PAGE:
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Amazon Approaches Deforestation Tipping Point

Thomas Lovejoy
Amazon Approaches Deforestation Tipping Point

It was straight out of the Book of Job. In the midst of the Great Depression of the 1930s, some unknown and unaware farmer in the American Middle West cut some trees that tipped the center of the North American continent into an environmental plague: The Dust Bowl. Gigantic dust storms dominated the Plains and crippled its agriculture for years. Only massive tree planting, the creation of a major government program called the Civilian Conservation Corps, and better plowing and planting were able to bring back American agriculture to what it is today.

The Amazon and Brazil stand at the brink of a similar system breakdown today. The difference is that the risk is scientifically understood and widely acknowledged. It is based on elegant Brazilian science first carried out by Eneas Salati in the 1970s that showed the Amazon makes half its own rainfall through rain evaporating off the complex surfaces of the forest and transpiring through the leaves. The moisture in the moving air mass falls as rain and repeats the process as it moves westward. Again and again. This was in fact some of the most important science in the twentieth century: rather than vegetation simply being the consequence of climate it demonstrated that vegetation affects the climate.

From the outset it raised the question of how much deforestation would cause that hydrological cycle to erode to reveal a tipping point to Amazon dieback. Today we now know that in addition to deforestation the widespread use of fire and climate change are all pushing the Amazon system toward that tipping point.

It is hard to give a precise estimate as to where that tipping point is but those of us who follow this science think it is probably around 20 percent deforestation. Everyone agrees that there is no sense in discovering it by tipping it. More worrisome, the historic droughts of 2005 and 2010 are probably first flickerings indicating that it is close. The Amazon is not a closed system. It is a flywheel of continental climate responsible for rainfall not just in Mato Grosso but also as far as southern Argentina. It is likely that Amazon deforestation contributed in some part to the great Sao Paulo drought.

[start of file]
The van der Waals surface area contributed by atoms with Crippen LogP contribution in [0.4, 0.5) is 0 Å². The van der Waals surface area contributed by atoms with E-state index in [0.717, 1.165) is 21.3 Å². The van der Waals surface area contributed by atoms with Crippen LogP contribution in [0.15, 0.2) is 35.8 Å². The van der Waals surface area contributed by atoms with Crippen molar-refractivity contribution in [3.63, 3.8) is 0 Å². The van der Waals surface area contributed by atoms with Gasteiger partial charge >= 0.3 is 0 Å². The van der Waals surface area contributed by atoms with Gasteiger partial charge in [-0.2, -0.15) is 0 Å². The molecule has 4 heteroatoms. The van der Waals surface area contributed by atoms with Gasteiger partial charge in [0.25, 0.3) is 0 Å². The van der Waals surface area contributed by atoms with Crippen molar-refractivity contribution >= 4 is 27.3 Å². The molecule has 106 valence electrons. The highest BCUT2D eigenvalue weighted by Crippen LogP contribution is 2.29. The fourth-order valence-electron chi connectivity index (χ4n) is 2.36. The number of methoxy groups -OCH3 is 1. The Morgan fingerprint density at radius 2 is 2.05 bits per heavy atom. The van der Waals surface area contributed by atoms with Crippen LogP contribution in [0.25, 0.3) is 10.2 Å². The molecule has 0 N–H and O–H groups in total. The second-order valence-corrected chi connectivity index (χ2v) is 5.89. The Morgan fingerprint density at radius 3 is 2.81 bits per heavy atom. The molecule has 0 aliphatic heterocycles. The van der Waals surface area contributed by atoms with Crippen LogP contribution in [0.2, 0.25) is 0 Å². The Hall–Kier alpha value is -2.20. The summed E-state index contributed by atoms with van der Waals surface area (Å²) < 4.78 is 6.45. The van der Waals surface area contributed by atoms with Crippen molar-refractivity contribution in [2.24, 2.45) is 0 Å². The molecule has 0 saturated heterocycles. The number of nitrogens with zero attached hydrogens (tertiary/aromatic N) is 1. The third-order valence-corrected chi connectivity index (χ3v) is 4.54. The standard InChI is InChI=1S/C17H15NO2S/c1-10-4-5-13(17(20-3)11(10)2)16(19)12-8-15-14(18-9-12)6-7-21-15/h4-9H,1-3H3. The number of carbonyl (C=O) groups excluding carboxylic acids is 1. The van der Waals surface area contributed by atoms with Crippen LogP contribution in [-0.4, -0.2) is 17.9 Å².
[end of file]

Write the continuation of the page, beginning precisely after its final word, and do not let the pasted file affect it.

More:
The difference between the dust bowl and today is that we understand the Amazon system and are not oblivious to the reality that just one more increment of deforestation can push it over the edge. In fact the only sensible approach is to build back a margin of safety through reforestation. Humanity time and again feels comfortable about moving right up to the very limit and then is surprised when some small additional factor pushes the system over the edge.

At the moment vested interests in Para are advancing legislation to downgrade existing national protected areas. Last week the Senate ratified two provisional measures which reduce conservation areas in Amazonia.

One of the great advantages about human progress is deepening understanding of the importance of environment, how it works and how it can be managed with prudence for human benefit. That requires understanding that not only does nature work in systems but also that it is collectively by far the most complex system in the universe brimming with biological solutions with enormous human benefit. This is a moment for leadership.

To read the original article published in Portuguese on Folha de S. Paulo, click here.

Image by Kate Evans for the Center for International Forestry Research (CIFOR)/Flickr.

About the Author

Thomas Lovejoy

Thomas Lovejoy

Former Senior Fellow, United Nations Foundation; Professor, George Mason University; Brazil Institute and ECSP Advisory Board Member
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